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How would you get the dreamed DRY ideal in this sample, in the language of your choice:

drawLine(Point(0, 0), Point(w, 0));
int curRowY = 0;
for(int row=0; row<rowHeights.size(); row++) {
	curRowY += rowHeights[row];
	drawLine(Point(0, curRowY), Point(w, curRowY));
}

drawLine(Point(0, 0), Point(0, h));
int curColX = 0;
for(int col=0; col<colWidths.size(); col++) {
	curColX += colWidths[col];
	drawLine(Point(curColX, 0), Point(curColX, h));
}

Note: A multitude of ad-hoc preprocessor macros is likely to be extremely less readable&writable so that's out.

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4 Answers 4

up vote 9 down vote accepted

The answer is simple: vectors. E.g.

repeatLines(Point start, Point end, Vector direction, int[] gaps)
    {
    drawLine(start, end);
    for (int i = 0; i < gaps.Length; i++)
        {
        Vector vector = direction * gaps[i];
        start += vector;
        end += vector;
        drawLine(start, end);
        }
    }

repeatLines(Point(0, 0), Point(0, w), Vector(1, 0), rowHeights);
repeatLines(Point(0, 0), Point(h, 0), Vector(0, 1), colWidths);
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And we have a winner: the key insight here is that repeatLines needed a new parameter to determine horizontal vs vertical. This has the advantage that you can do other angles as well by using other vectors. –  Godeke Feb 20 '09 at 14:55
    
That's actually not bad! Certainly breaks a wall for me: I kept thinking of the 2 cases as "horz & vert" which I equated with "x & y". Treating it as an arbitrary angle is a good solution. –  Iraimbilanja Feb 20 '09 at 14:58
    
Oh yes! I like this! –  teedyay Feb 20 '09 at 15:05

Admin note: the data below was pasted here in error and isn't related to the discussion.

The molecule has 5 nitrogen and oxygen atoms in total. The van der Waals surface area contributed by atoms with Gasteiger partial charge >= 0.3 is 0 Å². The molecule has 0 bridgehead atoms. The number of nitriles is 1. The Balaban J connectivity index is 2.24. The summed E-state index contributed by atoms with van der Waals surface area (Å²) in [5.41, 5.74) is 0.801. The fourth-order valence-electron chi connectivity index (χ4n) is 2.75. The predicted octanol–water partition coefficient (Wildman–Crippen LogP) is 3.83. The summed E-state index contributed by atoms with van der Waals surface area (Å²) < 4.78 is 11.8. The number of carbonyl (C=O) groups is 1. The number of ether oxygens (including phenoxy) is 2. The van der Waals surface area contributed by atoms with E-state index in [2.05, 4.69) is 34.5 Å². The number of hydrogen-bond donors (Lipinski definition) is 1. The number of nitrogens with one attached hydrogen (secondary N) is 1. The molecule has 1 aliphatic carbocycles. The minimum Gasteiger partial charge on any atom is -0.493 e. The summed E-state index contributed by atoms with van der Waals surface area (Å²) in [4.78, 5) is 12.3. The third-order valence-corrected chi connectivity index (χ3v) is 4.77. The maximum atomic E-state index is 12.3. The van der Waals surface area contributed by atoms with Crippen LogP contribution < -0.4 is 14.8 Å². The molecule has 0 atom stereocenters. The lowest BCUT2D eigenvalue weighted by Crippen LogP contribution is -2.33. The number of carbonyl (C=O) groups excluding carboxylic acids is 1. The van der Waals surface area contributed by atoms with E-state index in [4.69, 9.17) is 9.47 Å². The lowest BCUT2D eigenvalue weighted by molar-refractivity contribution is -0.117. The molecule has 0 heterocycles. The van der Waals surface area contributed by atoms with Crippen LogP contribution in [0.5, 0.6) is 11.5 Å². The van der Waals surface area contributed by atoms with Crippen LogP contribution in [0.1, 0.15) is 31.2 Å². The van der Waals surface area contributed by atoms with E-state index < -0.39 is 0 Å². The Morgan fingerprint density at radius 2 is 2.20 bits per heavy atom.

... and I just now realized the elegance of the function. It's not a contrived at all, it has generic applicability and can be succinctly described as "draw a series of parallel, equal-sized line segments with the given gaps". Gotta accept the answer: I doubt anyone will come up with a better idea! –  Iraimbilanja Feb 20 '09 at 16:23

[I agree with Stewart, but I press on as an academic exercise.]

Tricky...

In a way, you're not really repeating yourself; you're doing two similar things that are (literally and figuratively) orthogonal to each other.

I suppose you could do the following, though it's no more readable and certainly no more performant:

[pseudo C#]:

void DrawGrid()
{
    DrawLines(w, rowHeights, true);
    DrawLines(h, colWidths, false);
}

void DrawLines(int lineLength, int[] lineSeparations, bool isHorizontal)
{
    MyDrawLine(Point(0, 0), Point(lineLength, 0), isHorizontal);
    int offset = 0;
    for (int i = 0; i < widths.length; i++)
    {
        offset  += lineSeparations[i];
        MyDrawLine(Point(offset, 0), Point(offset, lineLength), isHorizontal);
    }
}

void MyDrawLine(Point startPoint, Point endPoint, bool isHorizontal)
{
    if (isHorizontal)
    {
        SwapXAndYCoordinates(startPoint);
        SwapXAndYCoordinates(endPoint);
    }

    drawLine(startPoint, endPoint);
}

On second thoughts, I think this is just a silly idea... :-)

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Yep. This one is a direct application of DRY as usually seen, but clearly doesn't improve on the original code. Still I am curious why this (and similar) situations don't seem to benefit from DRY like most do. –  Iraimbilanja Feb 20 '09 at 14:49

Maybe, in this case, you are taking DRY to too much of an extreme?

Nonetheless, as an academic exercise, I am looking forward to seeing whether anyone can come up with a solution that is as readable as your current code - but without the apparent duplication!

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indeed: 'readable' is the key. –  Iraimbilanja Feb 20 '09 at 14:36

If your grid is square, I think the following could work:

void drawGrid()
{
    for(int i = 1, offset = 10; i <= numPoints; i++, offset += 10)
    {
        Point p = new Point(i * offset, i * offset);

        drawHorizontal(p);
        drawVertical(p);
    }
}

void drawHorizontal(Point p)
{
    drawLine(new Point(0, p.y), new Point(width, p.y));
}

void drawVertical(Point p)
{
    drawLine(new Point(p.x, 0), new Point(p.x, height));
}
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yeah IF each cell was square AND the whole grid was square. but it isn't ;] –  Iraimbilanja Feb 20 '09 at 15:21

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